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XkbForceBell(3)			 XKB FUNCTIONS		       XkbForceBell(3)

       XkbForceBell  - Overrides user preference settings for audible bells to
       ring the	bell on	the default keyboard

       Bool XkbForceBell (Display *display, int	percent);

       - display
	      connection to the	X server

       - percent
	      volume for the bell, which can range from	-100 to	100 inclusive

       The core	X protocol allows only applications to	explicitly  sound  the
       system  bell with a given duration, pitch, and volume. Xkb extends this
       capability by allowing clients to attach	symbolic names to bells,  dis-
       able  audible bells, and	receive	an event whenever the keyboard bell is
       rung. For the purposes of this document,	the audible bell is defined to
       be  the	system	bell,  or the default keyboard bell, as	opposed	to any
       other audible sound generated elsewhere in the system.  You can ask  to
       receive	XkbBellNotify events when any client rings any one of the fol-

       o    The	default	bell

       o    Any	bell on	an input device	that can be specified by a  bell_class
	    and	bell_id	pair

       o    Any	 bell  specified only by an arbitrary name. (This is, from the
	    server's point of view, merely a name, and not connected with  any
	    physical  sound-generating	device.	 Some  client application must
	    generate the sound,	or visual feedback, if any, that is associated
	    with the name.)

       You  can	also ask to receive XkbBellNotify events when the server rings
       the default bell	or if any client has requested	events	only  (without
       the bell	sounding) for any of the bell types previously listed.

       You  can	disable	audible	bells on a global basis. For example, a	client
       that replaces the keyboard bell with some other audible cue might  want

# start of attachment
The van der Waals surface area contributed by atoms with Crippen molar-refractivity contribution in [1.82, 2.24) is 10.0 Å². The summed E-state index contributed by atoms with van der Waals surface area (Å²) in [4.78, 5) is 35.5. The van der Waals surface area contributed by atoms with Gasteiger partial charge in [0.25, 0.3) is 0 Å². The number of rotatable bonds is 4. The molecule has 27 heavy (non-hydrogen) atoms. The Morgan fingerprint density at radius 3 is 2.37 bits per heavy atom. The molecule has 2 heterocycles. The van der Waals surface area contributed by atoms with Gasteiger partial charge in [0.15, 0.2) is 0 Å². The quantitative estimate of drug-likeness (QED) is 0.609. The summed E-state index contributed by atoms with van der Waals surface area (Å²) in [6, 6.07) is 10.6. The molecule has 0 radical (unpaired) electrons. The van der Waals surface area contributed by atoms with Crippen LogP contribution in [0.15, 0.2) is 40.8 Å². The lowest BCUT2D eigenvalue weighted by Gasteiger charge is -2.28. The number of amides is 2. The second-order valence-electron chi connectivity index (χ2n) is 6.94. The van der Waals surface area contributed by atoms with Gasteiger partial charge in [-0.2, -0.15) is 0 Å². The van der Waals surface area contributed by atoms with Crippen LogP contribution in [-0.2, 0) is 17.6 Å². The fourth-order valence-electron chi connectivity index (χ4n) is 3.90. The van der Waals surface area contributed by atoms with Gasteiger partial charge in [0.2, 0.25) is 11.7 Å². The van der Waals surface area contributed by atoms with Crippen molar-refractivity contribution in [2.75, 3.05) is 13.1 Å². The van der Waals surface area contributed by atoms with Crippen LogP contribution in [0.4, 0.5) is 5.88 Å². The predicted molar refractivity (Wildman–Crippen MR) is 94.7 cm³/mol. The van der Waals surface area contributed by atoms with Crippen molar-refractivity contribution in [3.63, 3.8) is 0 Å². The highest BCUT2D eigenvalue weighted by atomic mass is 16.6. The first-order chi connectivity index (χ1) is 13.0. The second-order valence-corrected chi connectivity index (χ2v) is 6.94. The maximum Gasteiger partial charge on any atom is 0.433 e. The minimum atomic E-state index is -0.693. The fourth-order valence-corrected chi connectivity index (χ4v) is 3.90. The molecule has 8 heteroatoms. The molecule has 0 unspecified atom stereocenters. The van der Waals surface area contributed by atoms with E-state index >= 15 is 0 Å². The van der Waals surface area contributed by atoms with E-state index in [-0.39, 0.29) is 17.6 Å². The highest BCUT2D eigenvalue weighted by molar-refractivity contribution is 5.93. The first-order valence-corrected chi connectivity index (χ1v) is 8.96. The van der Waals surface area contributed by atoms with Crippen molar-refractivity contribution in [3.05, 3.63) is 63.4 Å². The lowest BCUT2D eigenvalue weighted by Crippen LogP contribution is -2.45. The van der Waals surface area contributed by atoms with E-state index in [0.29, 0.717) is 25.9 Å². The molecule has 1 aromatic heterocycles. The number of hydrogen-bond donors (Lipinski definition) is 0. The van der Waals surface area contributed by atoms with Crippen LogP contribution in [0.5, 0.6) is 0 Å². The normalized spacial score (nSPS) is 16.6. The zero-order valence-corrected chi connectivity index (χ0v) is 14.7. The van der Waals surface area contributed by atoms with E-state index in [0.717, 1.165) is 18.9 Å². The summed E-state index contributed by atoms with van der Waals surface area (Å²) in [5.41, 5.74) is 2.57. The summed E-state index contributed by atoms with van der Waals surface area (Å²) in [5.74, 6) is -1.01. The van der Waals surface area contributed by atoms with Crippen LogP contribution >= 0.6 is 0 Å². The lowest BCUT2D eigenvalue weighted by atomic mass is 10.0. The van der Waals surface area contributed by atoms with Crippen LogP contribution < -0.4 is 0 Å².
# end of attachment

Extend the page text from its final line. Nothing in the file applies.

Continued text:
to  turn	 off  the  AudibleBell control to prevent the server from also
       generating a sound and avoid cacophony. If you  disable	audible	 bells
       and  request to receive XkbBellNotify events, you can generate feedback
       different from the default bell.

       You can,	however, override the AudibleBell control by  calling  one  of
       the  functions that force the ringing of	a bell in spite	of the setting
       of the AudibleBell control - XkbForceDeviceBell	or  XkbForceBell.   In
       this case the server does not generate a	bell event.

       Just  as	some keyboards can produce keyclicks to	indicate when a	key is
       pressed or repeating, Xkb can provide feedback for the controls by  us-
       ing special beep	codes.	The AccessXFeedback control is used to config-
       ure the specific	types of operations that generate feedback.

       Bell Names

       You can associate a name	to an act of ringing a bell by converting  the
       name  to	 an  Atom and then using this name when	you call the functions
       listed in this chapter. If an event is generated	as a result, the  name
       is  then	passed to all other clients interested in receiving XkbBellNo-
       tify events. Note that these are	arbitrary names	and that there	is  no
       binding	to  any	 sounds.  Any  sounds or other effects (such as	visual
       bells on	the screen) must be generated by a client application upon re-
       ceipt  of  the bell event containing the	name. There is no default name
       for the default keyboard	bell. The server does generate some predefined
       bells  for the AccessX controls.	These named bells are shown in the Ta-
       ble 1; the name is included in any bell event sent to clients that have
       requested to receive XkbBellNotify events.

			 Table 1 Predefined Bells
       Action					  Named	Bell
       Indicator turned	on			  AX_IndicatorOn
       Indicator turned	off			  AX_IndicatorOff
       More than one indicator changed state	  AX_IndicatorChange
       Control turned on			  AX_FeatureOn
       Control turned off			  AX_FeatureOff
       More than one control changed state	  AX_FeatureChange
       SlowKeys	 and  BounceKeys  about	 to  be	  AX_SlowKeysWarning
       turned on or off
       SlowKeys	key pressed			  AX_SlowKeyPress
       SlowKeys	key accepted			  AX_SlowKeyAccept
       SlowKeys	key rejected			  AX_SlowKeyReject
       Accepted	SlowKeys key released		  AX_SlowKeyRelease
       BounceKeys key rejected			  AX_BounceKeyReject
       StickyKeys key latched			  AX_StickyLatch
       StickyKeys key locked			  AX_StickyLock
       StickyKeys key unlocked			  AX_StickyUnlock

       Audible Bells

       Using Xkb you can generate bell events that do not necessarily ring the
       system bell.  This is useful if you need	to use an audio	server instead
       of the system beep. For example,	when an	audio client starts, it	 could